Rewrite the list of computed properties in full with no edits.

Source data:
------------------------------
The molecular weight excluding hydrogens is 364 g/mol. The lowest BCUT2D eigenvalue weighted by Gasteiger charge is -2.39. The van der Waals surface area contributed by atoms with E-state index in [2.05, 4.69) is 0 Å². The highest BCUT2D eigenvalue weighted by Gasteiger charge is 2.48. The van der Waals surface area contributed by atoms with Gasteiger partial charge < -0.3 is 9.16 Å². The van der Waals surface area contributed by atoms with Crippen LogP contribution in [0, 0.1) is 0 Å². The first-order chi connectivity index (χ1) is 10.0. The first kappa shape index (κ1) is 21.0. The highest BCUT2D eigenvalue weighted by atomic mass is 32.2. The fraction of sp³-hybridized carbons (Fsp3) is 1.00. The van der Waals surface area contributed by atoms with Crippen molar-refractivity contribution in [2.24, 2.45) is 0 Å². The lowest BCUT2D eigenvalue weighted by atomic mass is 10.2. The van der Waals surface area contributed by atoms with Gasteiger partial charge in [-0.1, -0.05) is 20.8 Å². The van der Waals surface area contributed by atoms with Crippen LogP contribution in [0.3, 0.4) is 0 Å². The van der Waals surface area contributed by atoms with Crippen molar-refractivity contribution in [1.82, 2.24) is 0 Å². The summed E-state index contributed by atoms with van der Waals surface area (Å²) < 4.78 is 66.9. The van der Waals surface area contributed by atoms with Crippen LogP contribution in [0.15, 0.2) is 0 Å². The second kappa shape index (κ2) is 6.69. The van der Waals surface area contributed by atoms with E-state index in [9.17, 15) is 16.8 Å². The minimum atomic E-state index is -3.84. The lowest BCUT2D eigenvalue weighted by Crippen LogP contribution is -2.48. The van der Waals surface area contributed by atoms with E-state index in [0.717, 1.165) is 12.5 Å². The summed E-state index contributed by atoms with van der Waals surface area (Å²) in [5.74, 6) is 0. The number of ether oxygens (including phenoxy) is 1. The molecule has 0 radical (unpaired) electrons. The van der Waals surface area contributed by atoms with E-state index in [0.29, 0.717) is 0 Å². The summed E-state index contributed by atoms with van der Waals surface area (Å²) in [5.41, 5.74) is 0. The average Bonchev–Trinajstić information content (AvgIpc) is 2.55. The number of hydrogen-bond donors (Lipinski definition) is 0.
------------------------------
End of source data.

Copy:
The molecular weight excluding hydrogens is 364 g/mol. The lowest BCUT2D eigenvalue weighted by Gasteiger charge is -2.39. The van der Waals surface area contributed by atoms with E-state index in [2.05, 4.69) is 0 Å². The highest BCUT2D eigenvalue weighted by Gasteiger charge is 2.48. The van der Waals surface area contributed by atoms with Gasteiger partial charge < -0.3 is 9.16 Å². The van der Waals surface area contributed by atoms with Crippen LogP contribution in [0, 0.1) is 0 Å². The first-order chi connectivity index (χ1) is 10.0. The first kappa shape index (κ1) is 21.0. The highest BCUT2D eigenvalue weighted by atomic mass is 32.2. The fraction of sp³-hybridized carbons (Fsp3) is 1.00. The van der Waals surface area contributed by atoms with Crippen molar-refractivity contribution in [2.24, 2.45) is 0 Å². The lowest BCUT2D eigenvalue weighted by atomic mass is 10.2. The van der Waals surface area contributed by atoms with Gasteiger partial charge in [-0.1, -0.05) is 20.8 Å². The van der Waals surface area contributed by atoms with Crippen LogP contribution in [0.3, 0.4) is 0 Å². The van der Waals surface area contributed by atoms with Crippen molar-refractivity contribution in [1.82, 2.24) is 0 Å². The summed E-state index contributed by atoms with van der Waals surface area (Å²) < 4.78 is 66.9. The van der Waals surface area contributed by atoms with Crippen LogP contribution in [0.15, 0.2) is 0 Å². The second kappa shape index (κ2) is 6.69. The van der Waals surface area contributed by atoms with E-state index in [9.17, 15) is 16.8 Å². The minimum atomic E-state index is -3.84. The lowest BCUT2D eigenvalue weighted by Crippen LogP contribution is -2.48. The van der Waals surface area contributed by atoms with E-state index in [0.717, 1.165) is 12.5 Å². The summed E-state index contributed by atoms with van der Waals surface area (Å²) in [5.74, 6) is 0. The number of ether oxygens (including phenoxy) is 1. The molecule has 0 radical (unpaired) electrons. The van der Waals surface area contributed by atoms with E-state index in [0.29, 0.717) is 0 Å². The summed E-state index contributed by atoms with van der Waals surface area (Å²) in [5.41, 5.74) is 0. The average Bonchev–Trinajstić information content (AvgIpc) is 2.55. The number of hydrogen-bond donors (Lipinski definition) is 0.